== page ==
The Story of Colour offers a lively, anecdotal treatment of the cultural mysteries of the colours that we bathe in. It looks at how the meanings of colours things change over time and from place-to-place, and how most have contradictory meanings. Black is the colour of death and evil, but it also of rebellion and the ‘little black dress’. In much of the world, white is the colour of mourning, but it also of purity and virginity. Green is the colour of nature, of the environmentalism and Irish nationalism, of inexperience and envy. Yellow symbolises cowardice, and anti-Semitic branding, and, in France, jealousy. Pink is the colour of femininity, but was once a masculine colour. Or blue, today the boys’ colour, but once a girl’s thing– and also the colour of depression, pornographic movies, manual workers’ collars and royal blood. Red has long been the colour of the international left (along with its many other meanings – from anger to seduction) but in America it belongs to the party of Donald Trump. This book deals with the way we respond to the rainbow– the significance we give its seven shades and many more, covering sex, politics, fashion, sport and a whole lot more.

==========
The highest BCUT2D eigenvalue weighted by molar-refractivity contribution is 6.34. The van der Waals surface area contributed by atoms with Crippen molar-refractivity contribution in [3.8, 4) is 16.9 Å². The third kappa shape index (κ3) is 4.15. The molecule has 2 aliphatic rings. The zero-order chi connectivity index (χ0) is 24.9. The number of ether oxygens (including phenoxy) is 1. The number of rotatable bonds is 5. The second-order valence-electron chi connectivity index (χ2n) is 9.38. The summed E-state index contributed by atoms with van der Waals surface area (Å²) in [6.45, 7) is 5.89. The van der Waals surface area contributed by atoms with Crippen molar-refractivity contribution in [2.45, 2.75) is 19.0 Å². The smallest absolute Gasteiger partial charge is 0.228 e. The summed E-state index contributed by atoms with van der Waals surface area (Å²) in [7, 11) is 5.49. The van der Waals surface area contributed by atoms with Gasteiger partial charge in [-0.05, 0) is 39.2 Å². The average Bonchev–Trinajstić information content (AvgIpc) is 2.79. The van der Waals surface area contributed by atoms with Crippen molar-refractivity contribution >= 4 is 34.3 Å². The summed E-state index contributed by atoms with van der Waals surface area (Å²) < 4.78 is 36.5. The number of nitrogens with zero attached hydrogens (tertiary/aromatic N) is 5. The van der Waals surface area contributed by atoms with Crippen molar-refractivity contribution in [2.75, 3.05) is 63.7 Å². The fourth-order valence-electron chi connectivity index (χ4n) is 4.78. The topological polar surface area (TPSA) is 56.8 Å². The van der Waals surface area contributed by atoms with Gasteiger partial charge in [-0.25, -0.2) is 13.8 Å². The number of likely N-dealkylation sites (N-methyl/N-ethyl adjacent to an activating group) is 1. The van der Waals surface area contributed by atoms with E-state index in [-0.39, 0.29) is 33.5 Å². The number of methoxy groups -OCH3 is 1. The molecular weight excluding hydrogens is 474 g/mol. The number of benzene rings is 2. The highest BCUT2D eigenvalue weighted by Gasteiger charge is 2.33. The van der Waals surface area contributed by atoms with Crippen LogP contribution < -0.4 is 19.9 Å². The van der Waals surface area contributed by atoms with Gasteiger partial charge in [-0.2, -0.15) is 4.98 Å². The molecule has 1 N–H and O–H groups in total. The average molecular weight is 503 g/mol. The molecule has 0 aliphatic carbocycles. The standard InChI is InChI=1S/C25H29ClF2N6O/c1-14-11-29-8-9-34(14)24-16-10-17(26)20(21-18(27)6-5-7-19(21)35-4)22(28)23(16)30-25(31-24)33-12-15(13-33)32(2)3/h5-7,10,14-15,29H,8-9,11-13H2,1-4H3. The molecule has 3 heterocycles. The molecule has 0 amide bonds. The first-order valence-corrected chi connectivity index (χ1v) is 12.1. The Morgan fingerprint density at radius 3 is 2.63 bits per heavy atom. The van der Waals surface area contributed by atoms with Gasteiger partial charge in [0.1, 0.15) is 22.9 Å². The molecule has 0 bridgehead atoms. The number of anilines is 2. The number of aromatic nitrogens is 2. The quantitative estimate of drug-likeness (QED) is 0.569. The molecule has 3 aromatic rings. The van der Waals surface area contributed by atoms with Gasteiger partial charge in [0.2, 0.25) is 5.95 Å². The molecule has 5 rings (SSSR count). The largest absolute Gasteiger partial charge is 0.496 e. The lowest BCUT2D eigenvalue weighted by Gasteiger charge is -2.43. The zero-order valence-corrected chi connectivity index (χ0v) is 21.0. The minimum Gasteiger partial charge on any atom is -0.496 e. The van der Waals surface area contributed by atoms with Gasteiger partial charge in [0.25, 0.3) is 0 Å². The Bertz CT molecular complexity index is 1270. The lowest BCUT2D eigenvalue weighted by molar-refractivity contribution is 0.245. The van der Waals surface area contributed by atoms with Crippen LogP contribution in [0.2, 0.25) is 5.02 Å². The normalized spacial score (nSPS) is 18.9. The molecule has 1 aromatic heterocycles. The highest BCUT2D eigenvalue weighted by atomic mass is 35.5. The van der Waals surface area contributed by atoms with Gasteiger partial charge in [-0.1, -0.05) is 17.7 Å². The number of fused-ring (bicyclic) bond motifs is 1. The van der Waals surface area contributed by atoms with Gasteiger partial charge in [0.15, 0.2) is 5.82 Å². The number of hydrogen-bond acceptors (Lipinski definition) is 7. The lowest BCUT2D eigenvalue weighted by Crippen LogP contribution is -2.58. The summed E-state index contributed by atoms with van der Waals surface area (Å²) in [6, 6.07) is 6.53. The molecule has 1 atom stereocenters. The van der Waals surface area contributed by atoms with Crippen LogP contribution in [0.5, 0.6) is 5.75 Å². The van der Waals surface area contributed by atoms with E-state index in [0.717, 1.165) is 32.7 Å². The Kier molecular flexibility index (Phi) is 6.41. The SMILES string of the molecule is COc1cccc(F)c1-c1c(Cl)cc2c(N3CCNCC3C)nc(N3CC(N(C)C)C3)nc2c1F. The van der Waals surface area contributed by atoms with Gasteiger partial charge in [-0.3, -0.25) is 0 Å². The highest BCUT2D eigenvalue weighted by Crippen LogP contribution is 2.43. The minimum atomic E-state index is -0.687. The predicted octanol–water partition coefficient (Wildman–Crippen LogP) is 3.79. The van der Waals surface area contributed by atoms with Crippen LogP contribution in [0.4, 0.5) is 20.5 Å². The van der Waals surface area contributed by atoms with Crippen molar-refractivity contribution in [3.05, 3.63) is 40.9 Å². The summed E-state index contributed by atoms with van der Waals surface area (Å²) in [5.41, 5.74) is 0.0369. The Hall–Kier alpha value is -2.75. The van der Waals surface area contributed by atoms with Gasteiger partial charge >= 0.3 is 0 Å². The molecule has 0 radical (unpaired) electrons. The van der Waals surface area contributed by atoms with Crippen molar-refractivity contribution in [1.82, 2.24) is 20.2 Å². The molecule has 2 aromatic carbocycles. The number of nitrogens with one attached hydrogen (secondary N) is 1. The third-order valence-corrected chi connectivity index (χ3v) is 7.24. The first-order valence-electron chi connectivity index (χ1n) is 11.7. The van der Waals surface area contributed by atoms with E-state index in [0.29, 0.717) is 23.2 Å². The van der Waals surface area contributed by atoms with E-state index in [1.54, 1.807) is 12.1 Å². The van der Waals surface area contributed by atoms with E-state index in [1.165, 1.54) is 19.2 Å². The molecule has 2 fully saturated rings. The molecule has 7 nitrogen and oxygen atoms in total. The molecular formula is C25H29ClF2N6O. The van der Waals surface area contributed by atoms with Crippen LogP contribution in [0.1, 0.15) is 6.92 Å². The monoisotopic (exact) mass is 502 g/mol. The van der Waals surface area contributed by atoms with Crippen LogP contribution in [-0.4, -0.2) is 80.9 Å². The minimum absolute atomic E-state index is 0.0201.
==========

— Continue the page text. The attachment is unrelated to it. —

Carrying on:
Gavin Evans was born in London but grew up mainly in Cape Town. After a year studying in Texas, he returned to South Africa to become intensely involved in the anti-apartheid struggle in various capacities. Along the way he studied economic history and law before completing a PhD in political studies. He worked as a journalist for several South African newspapers and as a foreign correspondent for a Rome-based news agency.
He returned to London with his wife and first daughter in 1993, initially working as a freelance journalist (for The Guardian, Esquire, Men’s Health and several ot...
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